Tuesday, May 5, 2009

Top Ten High School Myths Tour: Stop #3



Today I'm hosting Susane Colasanti on a blog tour for her 5/14 release Waiting for You. Susane is also the author of When it Happens and Take Me There.

The tour consists of 10 myths about high school, and then short interviews with Susane. The tour runs until the 14th, and the other participants are Taylor, Lenore, Kristi, Carol, Kelsey, Lauren, Alea, Laura, and Tirzah.

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Myth #3. We will take care of you.

In way too many high schools, students’ basic needs are not met. Which is unacceptable. Cramming 34 kids into a classroom that might comfortably fit 20 is inhumane. Or having to share books because there aren’t enough to go around. Even things like when there’s no more short paper so all of the handouts have to get copied on long paper and you have to fold up the bottom of every paper to get them to fit in your binder. And don’t get me started on how there’s never any soap in the bathroom.

Dude. It’s just soap. How hard is that?

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1. What are the easiest and most difficult thing about writing in multiple POV?

When writing from two or three different points of view, the easiest thing for me is understanding that we all have the same basic needs and desires. We all want to be loved. We all want to connect with others. And I’m pretty sure we’d all love to find a soul mate we can call our best friend. Given that boys and girls have these things in common, I can understand all of my characters’ motivations, even if they have very different personalities.

The hardest part is keeping all of the details accurate. While I was writing Take Me There, I had this whole Post-it note system on my wall. Each character had a different color and I would write details from scenes that were told from more than one perspective on them. I’m an extremely detail-oriented person, so I was surprised that it was challenging for me to keep all of these elements straight. But it was such a fun challenge!

2. Why do you include both a failed relationship and a new one in each of your books?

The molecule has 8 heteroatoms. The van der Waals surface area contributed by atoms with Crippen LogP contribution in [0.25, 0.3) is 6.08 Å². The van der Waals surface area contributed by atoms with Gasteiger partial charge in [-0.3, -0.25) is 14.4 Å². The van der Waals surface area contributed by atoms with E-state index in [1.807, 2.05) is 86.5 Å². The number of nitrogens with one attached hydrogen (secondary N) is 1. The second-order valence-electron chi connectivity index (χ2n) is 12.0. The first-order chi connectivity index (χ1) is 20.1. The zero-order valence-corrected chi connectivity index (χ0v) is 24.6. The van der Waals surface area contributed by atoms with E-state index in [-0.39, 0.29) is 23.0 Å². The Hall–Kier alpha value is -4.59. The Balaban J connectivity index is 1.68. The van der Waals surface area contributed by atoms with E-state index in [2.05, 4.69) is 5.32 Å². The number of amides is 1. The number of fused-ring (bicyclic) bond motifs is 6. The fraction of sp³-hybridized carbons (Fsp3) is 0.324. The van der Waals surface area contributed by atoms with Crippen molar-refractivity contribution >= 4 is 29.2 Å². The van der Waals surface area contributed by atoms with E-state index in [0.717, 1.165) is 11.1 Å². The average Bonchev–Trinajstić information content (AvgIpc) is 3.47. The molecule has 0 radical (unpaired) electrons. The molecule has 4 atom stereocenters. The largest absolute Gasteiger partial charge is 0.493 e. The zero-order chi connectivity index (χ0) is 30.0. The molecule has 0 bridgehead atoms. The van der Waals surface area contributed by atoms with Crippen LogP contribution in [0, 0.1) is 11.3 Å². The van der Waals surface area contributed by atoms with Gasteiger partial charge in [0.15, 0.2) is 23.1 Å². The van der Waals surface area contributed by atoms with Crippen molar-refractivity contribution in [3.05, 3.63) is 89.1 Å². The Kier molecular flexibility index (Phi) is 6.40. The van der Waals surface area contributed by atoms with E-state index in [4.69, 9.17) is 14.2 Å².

It’s so cool that you noticed! This is something that I never consciously planned to do. The plots of my first three books organically led to showing what it’s like to be in a relationship that’s totally wrong for you, then comparing it to the relationship you’ve always wanted. I want my readers to see what it looks like to be in the wrong relationship so they can hopefully prevent going through a similar painful experience. Most importantly, I want readers to know that they can find their soul mate. Soul mates are definitely out there. I have personally found two, one of whom inspired the development of Tobey from When It Happens.

Since I had pretty low self-esteem in my teens and early twenties, I settled for a few relationships with the wrong people. I didn’t think that I deserved to be loved in the way I always wished I would be. I felt like there had to be a limitation to my happiness, almost like I couldn’t possibly be as happy as I wanted to be because it wasn’t a realistic expectation. Now I know that there are infinite possibilities for all of us. We can all live our ideal lives. We can all find the happiness we desire.

3. What has been your favorite part about being a published author?

Meeting readers and hearing their responses to my books, whether it’s in person or by email (vintage letters are made of awesome, but those are rare nowadays, sadly). The whole reason I write books for teens is that I’m trying to improve their lives in some way. So when readers tell me that they’ve connected with my characters or that my books have helped them, it means I am achieving my goals. If I can make someone’s day better for even a few minutes while they’re reading my book to escape from the world, then I’ve done my job. It’s all about knowing that what I’m trying to do is actually working. Because that means my readers feel less alone.

I also love meeting teachers, librarians, and other teen mentors. It’s important to hear about their experiences so I can stay updated on what’s happening in the teen world across the country. And it’s cool just to know that my books are out there for anyone to read. The fact that at any given moment someone could be reading a book that I wrote is mind-blowing. Like, they went into a bookstore and took it off the shelf and brought it home because they wanted to read it. That’s seriously amazing.

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Many thanks to Susane for doing this tour and answering my questions, and many thanks to awesome person at Penguin who set this tour up. (:

And also, there's a GIVEAWAY! (There's going to be a giveaway on every tour participant's blog this week, so you can click the links way above and wait for the giveaways to be posted.)